The annual increase of 1.9 per cent registered in June is a further sign that the market is gathering momentum, Nationwide reported.
On a month-on-month basis, house prices rose by 0.3 per cent in June, marking a slight slowdown compared with a 0.4 per cent rise recorded the previous month.
The building society said that government efforts to kick-start the market, as well as a lack of available homes to choose from, are helping to bolster house prices.
However, there are big regional divides, with prices in London now standing at a new all-time high at £318,214 on average – 5 per cent above their previous 2007 peak.
Nationwide’s chief economist, Robert Gardner, said London “has seen the greatest recovery in prices of any region”.
By contrast, prices across the UK are still around 9 per cent below their pre-crisis peak.
In England, prices are currently 5 per cent lower than those seen in 2007, while they are 13 per cent down in Wales, 12 per cent lower in Scotland and have plummeted by 53 per cent in Northern Ireland compared with their 2007 levels.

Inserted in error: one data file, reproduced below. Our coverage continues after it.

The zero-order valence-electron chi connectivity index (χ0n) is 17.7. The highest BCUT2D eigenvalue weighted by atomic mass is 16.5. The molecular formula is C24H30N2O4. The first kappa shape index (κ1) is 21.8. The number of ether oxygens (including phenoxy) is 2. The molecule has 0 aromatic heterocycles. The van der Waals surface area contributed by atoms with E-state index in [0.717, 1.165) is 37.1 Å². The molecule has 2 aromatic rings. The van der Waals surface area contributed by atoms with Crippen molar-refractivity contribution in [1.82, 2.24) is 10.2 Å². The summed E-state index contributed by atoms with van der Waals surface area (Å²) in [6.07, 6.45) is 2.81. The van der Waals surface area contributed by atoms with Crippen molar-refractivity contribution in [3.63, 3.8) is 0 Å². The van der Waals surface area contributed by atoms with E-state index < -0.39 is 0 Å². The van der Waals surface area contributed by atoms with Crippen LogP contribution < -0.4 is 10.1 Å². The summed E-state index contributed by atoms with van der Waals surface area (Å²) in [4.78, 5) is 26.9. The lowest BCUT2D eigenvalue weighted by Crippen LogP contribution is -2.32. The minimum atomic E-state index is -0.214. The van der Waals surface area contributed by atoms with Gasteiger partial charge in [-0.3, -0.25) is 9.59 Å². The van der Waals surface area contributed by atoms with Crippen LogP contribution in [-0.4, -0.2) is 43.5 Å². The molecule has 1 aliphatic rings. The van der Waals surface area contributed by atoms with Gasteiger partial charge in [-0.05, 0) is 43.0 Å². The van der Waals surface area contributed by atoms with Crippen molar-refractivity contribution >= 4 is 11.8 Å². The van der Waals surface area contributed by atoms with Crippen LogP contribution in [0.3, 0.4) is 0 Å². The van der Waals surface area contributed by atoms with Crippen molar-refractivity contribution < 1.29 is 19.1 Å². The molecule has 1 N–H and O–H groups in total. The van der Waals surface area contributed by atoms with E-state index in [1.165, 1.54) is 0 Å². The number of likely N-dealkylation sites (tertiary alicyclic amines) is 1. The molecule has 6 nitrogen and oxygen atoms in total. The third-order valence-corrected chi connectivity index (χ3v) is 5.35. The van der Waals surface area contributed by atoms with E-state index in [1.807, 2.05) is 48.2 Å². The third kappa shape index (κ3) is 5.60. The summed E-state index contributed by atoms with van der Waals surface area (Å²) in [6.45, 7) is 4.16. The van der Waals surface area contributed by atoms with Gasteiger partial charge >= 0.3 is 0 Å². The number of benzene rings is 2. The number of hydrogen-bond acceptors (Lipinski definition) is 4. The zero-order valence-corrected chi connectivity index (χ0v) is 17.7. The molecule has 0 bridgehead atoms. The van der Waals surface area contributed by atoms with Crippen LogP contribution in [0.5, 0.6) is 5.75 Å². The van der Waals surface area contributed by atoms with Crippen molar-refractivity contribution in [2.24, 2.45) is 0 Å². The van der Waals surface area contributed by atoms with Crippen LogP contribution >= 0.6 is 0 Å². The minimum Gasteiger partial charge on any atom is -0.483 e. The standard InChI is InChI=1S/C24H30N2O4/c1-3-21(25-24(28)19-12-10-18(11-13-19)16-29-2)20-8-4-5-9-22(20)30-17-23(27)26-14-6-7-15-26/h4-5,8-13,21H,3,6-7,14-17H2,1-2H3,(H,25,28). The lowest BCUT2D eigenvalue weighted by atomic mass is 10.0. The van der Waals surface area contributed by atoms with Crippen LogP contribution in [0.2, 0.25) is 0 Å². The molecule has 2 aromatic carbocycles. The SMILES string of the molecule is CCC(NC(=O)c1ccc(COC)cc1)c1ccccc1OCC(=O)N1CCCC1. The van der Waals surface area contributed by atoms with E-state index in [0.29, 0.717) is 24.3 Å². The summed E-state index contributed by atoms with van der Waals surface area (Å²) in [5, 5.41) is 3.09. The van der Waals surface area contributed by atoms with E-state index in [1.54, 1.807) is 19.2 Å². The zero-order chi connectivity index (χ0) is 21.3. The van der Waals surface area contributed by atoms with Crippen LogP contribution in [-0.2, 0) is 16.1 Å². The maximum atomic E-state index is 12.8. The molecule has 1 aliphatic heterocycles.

Ten out of 13 areas across the UK have seen house prices increase over the last year, while three – Scotland, Northern Ireland and Yorkshire and Humberside – have seen falls.
A string of recent studies have pointed to signs that the housing market is picking up, helped by government initiatives such as Funding for Lending, which gives lenders access to cheap finance and has prompted a sharp increase in mortgage availability as well as lenders slashing their rates.
The Council of Mortgage Lenders (CML), which represents banks and building societies, recently said that May was the best month it has seen for mortgage lending since 2008.